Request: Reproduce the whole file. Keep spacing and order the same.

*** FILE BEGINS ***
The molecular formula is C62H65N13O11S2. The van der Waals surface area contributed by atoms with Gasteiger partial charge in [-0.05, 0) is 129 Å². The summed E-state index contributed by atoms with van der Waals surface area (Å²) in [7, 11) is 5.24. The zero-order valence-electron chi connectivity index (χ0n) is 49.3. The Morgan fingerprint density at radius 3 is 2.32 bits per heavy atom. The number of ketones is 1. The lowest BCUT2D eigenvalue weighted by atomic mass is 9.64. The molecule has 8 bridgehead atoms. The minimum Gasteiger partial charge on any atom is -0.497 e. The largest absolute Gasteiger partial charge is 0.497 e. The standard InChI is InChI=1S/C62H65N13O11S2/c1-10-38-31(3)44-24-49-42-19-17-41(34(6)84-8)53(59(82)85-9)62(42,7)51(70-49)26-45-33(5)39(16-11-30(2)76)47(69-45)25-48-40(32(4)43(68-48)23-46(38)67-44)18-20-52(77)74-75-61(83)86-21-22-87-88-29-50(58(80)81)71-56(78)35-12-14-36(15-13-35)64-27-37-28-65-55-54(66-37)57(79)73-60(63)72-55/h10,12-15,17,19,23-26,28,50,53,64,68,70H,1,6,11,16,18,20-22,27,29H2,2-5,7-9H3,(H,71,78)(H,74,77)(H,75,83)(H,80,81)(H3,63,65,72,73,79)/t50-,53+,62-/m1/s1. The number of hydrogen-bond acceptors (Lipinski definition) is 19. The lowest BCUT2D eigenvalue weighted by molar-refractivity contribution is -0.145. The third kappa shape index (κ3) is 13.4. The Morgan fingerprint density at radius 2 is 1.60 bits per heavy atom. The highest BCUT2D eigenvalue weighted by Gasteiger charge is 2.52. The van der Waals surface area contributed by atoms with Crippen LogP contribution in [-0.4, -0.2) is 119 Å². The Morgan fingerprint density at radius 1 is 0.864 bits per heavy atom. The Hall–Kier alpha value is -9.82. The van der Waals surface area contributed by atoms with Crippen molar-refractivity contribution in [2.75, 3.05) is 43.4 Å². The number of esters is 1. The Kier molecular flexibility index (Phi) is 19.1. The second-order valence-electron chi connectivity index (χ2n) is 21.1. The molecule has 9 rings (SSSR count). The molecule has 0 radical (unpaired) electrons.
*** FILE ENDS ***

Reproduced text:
The molecular formula is C62H65N13O11S2. The van der Waals surface area contributed by atoms with Gasteiger partial charge in [-0.05, 0) is 129 Å². The summed E-state index contributed by atoms with van der Waals surface area (Å²) in [7, 11) is 5.24. The zero-order valence-electron chi connectivity index (χ0n) is 49.3. The Morgan fingerprint density at radius 3 is 2.32 bits per heavy atom. The number of ketones is 1. The lowest BCUT2D eigenvalue weighted by atomic mass is 9.64. The molecule has 8 bridgehead atoms. The minimum Gasteiger partial charge on any atom is -0.497 e. The largest absolute Gasteiger partial charge is 0.497 e. The standard InChI is InChI=1S/C62H65N13O11S2/c1-10-38-31(3)44-24-49-42-19-17-41(34(6)84-8)53(59(82)85-9)62(42,7)51(70-49)26-45-33(5)39(16-11-30(2)76)47(69-45)25-48-40(32(4)43(68-48)23-46(38)67-44)18-20-52(77)74-75-61(83)86-21-22-87-88-29-50(58(80)81)71-56(78)35-12-14-36(15-13-35)64-27-37-28-65-55-54(66-37)57(79)73-60(63)72-55/h10,12-15,17,19,23-26,28,50,53,64,68,70H,1,6,11,16,18,20-22,27,29H2,2-5,7-9H3,(H,71,78)(H,74,77)(H,75,83)(H,80,81)(H3,63,65,72,73,79)/t50-,53+,62-/m1/s1. The number of hydrogen-bond acceptors (Lipinski definition) is 19. The lowest BCUT2D eigenvalue weighted by molar-refractivity contribution is -0.145. The third kappa shape index (κ3) is 13.4. The Morgan fingerprint density at radius 2 is 1.60 bits per heavy atom. The highest BCUT2D eigenvalue weighted by Gasteiger charge is 2.52. The van der Waals surface area contributed by atoms with Crippen LogP contribution in [-0.4, -0.2) is 119 Å². The Morgan fingerprint density at radius 1 is 0.864 bits per heavy atom. The Hall–Kier alpha value is -9.82. The van der Waals surface area contributed by atoms with Crippen molar-refractivity contribution in [2.75, 3.05) is 43.4 Å². The number of esters is 1. The Kier molecular flexibility index (Phi) is 19.1. The second-order valence-electron chi connectivity index (χ2n) is 21.1. The molecule has 9 rings (SSSR count). The molecule has 0 radical (unpaired) electrons.